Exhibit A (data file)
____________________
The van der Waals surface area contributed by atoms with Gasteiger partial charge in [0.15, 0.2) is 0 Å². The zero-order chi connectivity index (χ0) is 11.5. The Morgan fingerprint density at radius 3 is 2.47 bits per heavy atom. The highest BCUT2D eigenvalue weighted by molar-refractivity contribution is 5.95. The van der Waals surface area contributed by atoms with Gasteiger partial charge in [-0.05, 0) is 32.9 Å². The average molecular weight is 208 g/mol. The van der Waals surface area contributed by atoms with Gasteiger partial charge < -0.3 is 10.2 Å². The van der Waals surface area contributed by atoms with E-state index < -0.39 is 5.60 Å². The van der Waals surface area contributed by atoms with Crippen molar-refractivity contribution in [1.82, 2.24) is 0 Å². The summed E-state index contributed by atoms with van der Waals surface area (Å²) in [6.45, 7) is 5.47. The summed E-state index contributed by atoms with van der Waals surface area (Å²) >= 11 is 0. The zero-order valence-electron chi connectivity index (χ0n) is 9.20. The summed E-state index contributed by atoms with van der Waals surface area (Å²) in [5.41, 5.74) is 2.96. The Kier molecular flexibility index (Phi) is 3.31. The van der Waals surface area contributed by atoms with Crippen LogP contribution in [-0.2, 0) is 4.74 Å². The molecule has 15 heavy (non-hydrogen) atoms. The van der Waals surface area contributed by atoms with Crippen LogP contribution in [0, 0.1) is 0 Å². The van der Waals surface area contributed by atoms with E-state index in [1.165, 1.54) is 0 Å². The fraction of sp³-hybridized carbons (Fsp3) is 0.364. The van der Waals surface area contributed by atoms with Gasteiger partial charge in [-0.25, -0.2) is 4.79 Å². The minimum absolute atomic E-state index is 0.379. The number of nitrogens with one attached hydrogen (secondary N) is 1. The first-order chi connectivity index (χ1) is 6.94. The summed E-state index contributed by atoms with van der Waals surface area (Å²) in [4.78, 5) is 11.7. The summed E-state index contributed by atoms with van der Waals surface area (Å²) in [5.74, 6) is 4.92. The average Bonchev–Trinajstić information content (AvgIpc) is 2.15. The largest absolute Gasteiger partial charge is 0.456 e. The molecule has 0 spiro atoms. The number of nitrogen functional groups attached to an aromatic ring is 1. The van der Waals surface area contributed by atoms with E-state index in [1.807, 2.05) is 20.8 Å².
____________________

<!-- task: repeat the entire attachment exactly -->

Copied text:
The van der Waals surface area contributed by atoms with Gasteiger partial charge in [0.15, 0.2) is 0 Å². The zero-order chi connectivity index (χ0) is 11.5. The Morgan fingerprint density at radius 3 is 2.47 bits per heavy atom. The highest BCUT2D eigenvalue weighted by molar-refractivity contribution is 5.95. The van der Waals surface area contributed by atoms with Gasteiger partial charge in [-0.05, 0) is 32.9 Å². The average molecular weight is 208 g/mol. The van der Waals surface area contributed by atoms with Gasteiger partial charge < -0.3 is 10.2 Å². The van der Waals surface area contributed by atoms with E-state index < -0.39 is 5.60 Å². The van der Waals surface area contributed by atoms with Crippen molar-refractivity contribution in [1.82, 2.24) is 0 Å². The summed E-state index contributed by atoms with van der Waals surface area (Å²) in [6.45, 7) is 5.47. The summed E-state index contributed by atoms with van der Waals surface area (Å²) >= 11 is 0. The zero-order valence-electron chi connectivity index (χ0n) is 9.20. The summed E-state index contributed by atoms with van der Waals surface area (Å²) in [5.41, 5.74) is 2.96. The Kier molecular flexibility index (Phi) is 3.31. The van der Waals surface area contributed by atoms with Crippen LogP contribution in [-0.2, 0) is 4.74 Å². The molecule has 15 heavy (non-hydrogen) atoms. The van der Waals surface area contributed by atoms with Crippen LogP contribution in [0, 0.1) is 0 Å². The van der Waals surface area contributed by atoms with E-state index in [1.165, 1.54) is 0 Å². The fraction of sp³-hybridized carbons (Fsp3) is 0.364. The van der Waals surface area contributed by atoms with Gasteiger partial charge in [-0.25, -0.2) is 4.79 Å². The minimum absolute atomic E-state index is 0.379. The number of nitrogens with one attached hydrogen (secondary N) is 1. The first-order chi connectivity index (χ1) is 6.94. The summed E-state index contributed by atoms with van der Waals surface area (Å²) in [4.78, 5) is 11.7. The summed E-state index contributed by atoms with van der Waals surface area (Å²) in [5.74, 6) is 4.92. The average Bonchev–Trinajstić information content (AvgIpc) is 2.15. The largest absolute Gasteiger partial charge is 0.456 e. The molecule has 0 spiro atoms. The number of nitrogen functional groups attached to an aromatic ring is 1. The van der Waals surface area contributed by atoms with E-state index in [1.807, 2.05) is 20.8 Å².